Cape Dorset is where the remains of the Thule (Tuniit, Dorset Culture) were discovered, that lived between 1000 BC and 1100 AD. Cape Dorset was named by Captain Luke Fox after Edward Sackville, 4th Earl of Dorset, on September 24, 1631. The Inuit originally called the inlet Sikusiilaq before it was named Cape Dorset, after the area of sea ocean nearby that remains ice free all winter. Hudson's Bay Company started their trading post in 1913, where they traded furs and skins for supplies like tobacco, ammunition, flour, gas, tea and sugar. Since the 1950s, Cape Dorset, which calls itself the "Capital of Inuit Art" has been a centre for drawing, printmaking, and carving. Even today, printmaking and carving are the community's main economic activities. Each year, Kinngait Studios issues an annual print collection. Cape Dorset has been hailed as the most artistic community in Canada, with some 22% of the labour force employed in the arts.
In 1957, European-Canadian James Archibald Houston created a graphic arts workshop in Cape Dorset. Houston collected drawings from community artists and encouraged local Inuit stone carvers to apply their skills to stone-block printing. The print program was modeled after Japanese ukiyo-e workshops. Other cooperative print shops were also established in nearby communities, but the Cape Dorset workshop has remained the most successful. They have experimented with etching, engraving, lithography, and silkscreen, and produce annual catalogs advertising the limited edition prints.
Between the years of 1959 and 1974, Cape Dorset artists produced more than 48,000 prints. Well-known artists of Cape Dorset include Nuna Parr, Pudlo Pudlat, Angotigolu Teevee, Alashua Aningmiuq, and Kenojuak Ashevak. Parr's carvings are internationally recognized and his work is exhibited in the National Gallery of Canada. Ashevak's drawings of owls have appeared on Canadian stamps as well as a Canadian quarter. Inuit photographer and author Peter Pitseolak spent several years of his life living in Cape Dorset.
As of the 2016 census, the population was 1,411, an increase of 5.7% from the 2006 census.
There are a handful of unnamed dirt/gravel roads that do not connect beyond Cape Dorset. Cars and trucks are the main means of transportation and supplemented by snowmobiles and ATVs (all terrain vehicles) during the winter. Boats and ships provide seasonal travel to and from Cape Dorset when the Hudson Strait is ice free. There is a taxi company, Tuniit Taxis, which offer a range of vehicles.
The area is serviced by the Cape Dorset Airport with connections within Nunavut only. Travel outside of Nunavut can be made via connections through Iqaluit Airport.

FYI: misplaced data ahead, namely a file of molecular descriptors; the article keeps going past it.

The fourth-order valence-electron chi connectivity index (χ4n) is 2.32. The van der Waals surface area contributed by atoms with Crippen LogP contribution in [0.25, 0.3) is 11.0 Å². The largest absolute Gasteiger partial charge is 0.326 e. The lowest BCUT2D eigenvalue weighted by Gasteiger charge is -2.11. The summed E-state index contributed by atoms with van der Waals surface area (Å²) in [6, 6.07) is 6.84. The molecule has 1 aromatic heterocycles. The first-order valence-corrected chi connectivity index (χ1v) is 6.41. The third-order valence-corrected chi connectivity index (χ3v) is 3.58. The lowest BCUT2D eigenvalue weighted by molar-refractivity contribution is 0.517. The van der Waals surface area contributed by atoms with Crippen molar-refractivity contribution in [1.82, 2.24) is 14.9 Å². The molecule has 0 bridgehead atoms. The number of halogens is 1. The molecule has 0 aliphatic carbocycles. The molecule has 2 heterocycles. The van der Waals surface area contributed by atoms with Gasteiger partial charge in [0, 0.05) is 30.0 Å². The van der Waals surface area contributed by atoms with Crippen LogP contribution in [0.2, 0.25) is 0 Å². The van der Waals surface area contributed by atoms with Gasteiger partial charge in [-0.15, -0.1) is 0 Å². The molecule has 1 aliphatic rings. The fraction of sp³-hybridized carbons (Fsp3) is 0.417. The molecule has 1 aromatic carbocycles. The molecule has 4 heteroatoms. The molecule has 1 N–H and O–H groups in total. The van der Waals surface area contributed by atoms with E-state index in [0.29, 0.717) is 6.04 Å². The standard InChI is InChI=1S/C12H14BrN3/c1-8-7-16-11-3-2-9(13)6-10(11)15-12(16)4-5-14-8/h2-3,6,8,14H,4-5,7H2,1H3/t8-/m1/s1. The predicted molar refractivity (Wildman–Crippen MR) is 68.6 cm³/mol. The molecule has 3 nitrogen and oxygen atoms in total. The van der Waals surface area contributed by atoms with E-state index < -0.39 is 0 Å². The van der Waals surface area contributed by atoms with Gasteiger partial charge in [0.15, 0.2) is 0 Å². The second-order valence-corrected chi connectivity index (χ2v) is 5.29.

The only secondary school in town, PETER Pitseolak School (PPS), was destroyed by fire by youths in September 2015.
Sam Pudlat School is the community's only elementary school with enrollment of 227 students. There have been 11 arson attempts including attempts by youths on the portables used at the elementary and high schools. Attendance is good at the elementary school but quite poor at the high school.
Post secondary education is available in a limited number of areas in Cape Dorset at the Community Learning Centre. Nunavut Arctic College based in Iqaluit periodically offers community-based programs in Cape Dorset at the Community Learning Centre.
Royal Canadian Mounted Police has a detachment staffed by 4 officers and sometimes number as many as 6 officers with one Corporal.
The Fire Department is staffed by 25 volunteers and a pumper at a single fire hall. There is a lack of fire hydrants in the town, so each run has to be filled up at the water station.
Medical facilities are crude and basic at the Community Health Centre with four beds. Advanced medical care requires an airlift to the Qikiqtani General Hospital in Iqaluit. There is no ambulance in the town. Qualified doctors visit only occasionally.There is a taxi service but it's not very reliable or dependable.
The community has been served by the Qiniq network since 2005. Qiniq is a fixed wireless service to homes and businesses, connecting to the outside world via a satellite backbone. The Qiniq network is designed and operated by SSI Micro. In 2017, the network was upgraded to 4G LTE technology, and 2G-GSM for mobile voice.
No new family dwellings have been built in more than 10 years, so houses are overcrowded with as many as 17 people living in small quarters. TB or tuberculosis is active in the town. This is made more acutely dangerous as the overcrowding continues.
The cost of basic food staples like milk, cheese, flour, butter is 65-75% higher than in Ottawa or Montreal.
Spanning both Dorset Island and Mallik Island, Mallikjuaq Territorial Park is notable for its Thule culture, Dorset culture, and Inuit archaeological sites. The park is reachable by foot from Cape Dorset at low tide, or by boat. There is a cairn in memory of the ship, RMS Nascopie, that hit rock and sank in 1947. It was a supply ship to the arctic. Although the cargo was lost, the passengers and crew were saved. There are also outfitters that offer tours like dogsledding, camping and hiking to parks.